Providing an introvert with space (including autonomy over their work) allows them to work uninterrupted and use their deep powers of concentration to tackle detailed projects.

The option of booking a meeting room to work can also work wonders if there's an impending deadline or complex task to compete. Studies have shown that being disrupted can be the biggest barrier to productivity, so let them know that you understand they may not respond to emails or calls immediately because they're focused on the task at hand.

Meetings and Brainstorming

It can be difficult for an introvert to speak up when surrounded by colleagues who are more comfortable verbalizing their thoughts, but their quietness doesn't mean they haven't got anything valuable to add.

Help your quiet workers make their contribution by circulating discussion points beforehand so they can prepare. Allow time for them to speak before being spoken over by someone more vocal, and welcome their input after the meeting by discussion or in writing.

Take advantage of their listening skills and ability to analyze the information presented, because they're likely to come back to you with a well thought out solution or insight.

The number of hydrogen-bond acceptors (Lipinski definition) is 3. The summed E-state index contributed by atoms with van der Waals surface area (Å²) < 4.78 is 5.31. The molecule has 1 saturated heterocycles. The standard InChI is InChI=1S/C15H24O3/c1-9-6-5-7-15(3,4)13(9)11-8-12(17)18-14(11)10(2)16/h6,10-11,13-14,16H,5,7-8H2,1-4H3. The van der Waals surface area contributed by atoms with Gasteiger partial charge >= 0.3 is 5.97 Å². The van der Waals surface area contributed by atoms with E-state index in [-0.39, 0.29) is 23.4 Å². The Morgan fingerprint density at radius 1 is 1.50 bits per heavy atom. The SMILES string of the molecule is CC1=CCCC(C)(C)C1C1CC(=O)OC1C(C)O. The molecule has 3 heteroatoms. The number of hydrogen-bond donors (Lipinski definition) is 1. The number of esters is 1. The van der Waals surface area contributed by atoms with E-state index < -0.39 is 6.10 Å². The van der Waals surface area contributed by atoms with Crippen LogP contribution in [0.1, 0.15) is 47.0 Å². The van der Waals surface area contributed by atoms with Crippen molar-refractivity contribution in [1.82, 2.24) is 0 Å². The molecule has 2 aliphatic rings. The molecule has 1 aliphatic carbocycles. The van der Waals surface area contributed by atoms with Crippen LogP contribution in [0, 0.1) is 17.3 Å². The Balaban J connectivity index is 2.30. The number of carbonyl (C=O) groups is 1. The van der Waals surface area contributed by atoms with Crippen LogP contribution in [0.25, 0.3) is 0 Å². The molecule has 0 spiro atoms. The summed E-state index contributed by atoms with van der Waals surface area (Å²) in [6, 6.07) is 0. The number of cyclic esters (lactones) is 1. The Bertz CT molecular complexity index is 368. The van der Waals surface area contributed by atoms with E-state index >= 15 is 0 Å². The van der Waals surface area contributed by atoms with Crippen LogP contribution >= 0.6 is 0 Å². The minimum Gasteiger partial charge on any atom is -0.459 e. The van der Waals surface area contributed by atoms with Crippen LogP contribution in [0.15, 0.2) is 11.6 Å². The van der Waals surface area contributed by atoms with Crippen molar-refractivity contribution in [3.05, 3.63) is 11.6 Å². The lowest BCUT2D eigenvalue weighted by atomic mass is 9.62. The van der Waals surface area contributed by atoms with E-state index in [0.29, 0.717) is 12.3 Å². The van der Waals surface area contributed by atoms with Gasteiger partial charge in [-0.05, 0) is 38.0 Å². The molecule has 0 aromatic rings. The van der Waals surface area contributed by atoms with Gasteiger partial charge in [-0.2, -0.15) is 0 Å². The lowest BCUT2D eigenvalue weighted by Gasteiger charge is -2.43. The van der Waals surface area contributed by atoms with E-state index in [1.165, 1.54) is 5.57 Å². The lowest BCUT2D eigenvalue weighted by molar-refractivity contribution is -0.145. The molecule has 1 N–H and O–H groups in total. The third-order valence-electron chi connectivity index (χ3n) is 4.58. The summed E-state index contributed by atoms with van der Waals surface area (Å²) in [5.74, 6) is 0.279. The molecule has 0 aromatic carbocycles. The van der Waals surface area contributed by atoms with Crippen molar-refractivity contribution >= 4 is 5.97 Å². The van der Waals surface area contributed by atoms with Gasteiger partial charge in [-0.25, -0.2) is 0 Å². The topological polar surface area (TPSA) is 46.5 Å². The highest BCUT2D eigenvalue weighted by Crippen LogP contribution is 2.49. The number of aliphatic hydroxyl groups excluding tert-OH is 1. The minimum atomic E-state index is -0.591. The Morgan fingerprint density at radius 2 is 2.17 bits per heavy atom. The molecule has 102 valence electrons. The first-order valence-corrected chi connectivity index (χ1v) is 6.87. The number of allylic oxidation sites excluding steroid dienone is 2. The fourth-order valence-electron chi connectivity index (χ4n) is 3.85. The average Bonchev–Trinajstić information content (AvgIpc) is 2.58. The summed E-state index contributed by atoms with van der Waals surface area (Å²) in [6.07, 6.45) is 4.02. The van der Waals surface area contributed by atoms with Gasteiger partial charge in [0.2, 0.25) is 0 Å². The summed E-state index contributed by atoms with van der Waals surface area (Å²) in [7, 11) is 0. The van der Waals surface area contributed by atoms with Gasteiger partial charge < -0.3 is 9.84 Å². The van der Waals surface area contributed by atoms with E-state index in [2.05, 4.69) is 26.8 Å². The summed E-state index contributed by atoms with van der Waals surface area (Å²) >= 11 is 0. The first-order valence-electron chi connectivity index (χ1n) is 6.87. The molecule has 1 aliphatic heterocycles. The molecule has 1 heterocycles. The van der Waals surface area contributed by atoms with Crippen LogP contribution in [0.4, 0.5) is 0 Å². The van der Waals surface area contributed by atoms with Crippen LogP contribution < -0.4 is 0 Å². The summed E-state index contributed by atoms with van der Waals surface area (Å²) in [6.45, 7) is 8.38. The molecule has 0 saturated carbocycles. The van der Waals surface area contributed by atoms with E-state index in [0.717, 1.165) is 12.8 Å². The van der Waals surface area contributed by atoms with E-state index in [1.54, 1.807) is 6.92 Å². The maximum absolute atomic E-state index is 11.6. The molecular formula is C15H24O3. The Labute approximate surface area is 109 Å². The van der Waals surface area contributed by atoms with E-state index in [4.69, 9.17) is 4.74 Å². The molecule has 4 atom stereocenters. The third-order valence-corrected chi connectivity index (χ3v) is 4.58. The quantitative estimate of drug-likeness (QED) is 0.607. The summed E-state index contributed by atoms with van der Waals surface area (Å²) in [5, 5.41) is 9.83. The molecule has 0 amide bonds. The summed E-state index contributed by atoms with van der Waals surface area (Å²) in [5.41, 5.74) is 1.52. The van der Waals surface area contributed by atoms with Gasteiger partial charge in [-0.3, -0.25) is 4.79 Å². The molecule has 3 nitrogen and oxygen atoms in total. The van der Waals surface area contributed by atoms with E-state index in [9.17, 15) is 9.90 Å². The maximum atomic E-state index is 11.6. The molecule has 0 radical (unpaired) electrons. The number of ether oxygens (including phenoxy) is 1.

Don't Overcrowd Their Schedule

While leaders who identify as introverted like Barack Obama and Al Gore have succeeded in high profile roles, it requires them to "step out of character" for short periods. And stepping out of character means needing "breathing time" in between.

Allow space between meetings and calls so they get a quiet five minutes to sit at their desk, go to the bathroom or duck out for a coffee. Small breaks allow time to recover from excess stimulation and are critical in allowing them to replenish and re-energize so they can be at their best.

When it comes to functions and networking, allow them to choose the events that hold the most significance and make connections in a way that best serves them. Instead of working the room, they may end up with deep conversations with a select few.

You'll end up with an employee who can be selective and happy, rather than over-committed and exhausted. Their ability to listen and observe may mean your business gains insights it didn't have before, and you could end up with a long term customer from the connections they make.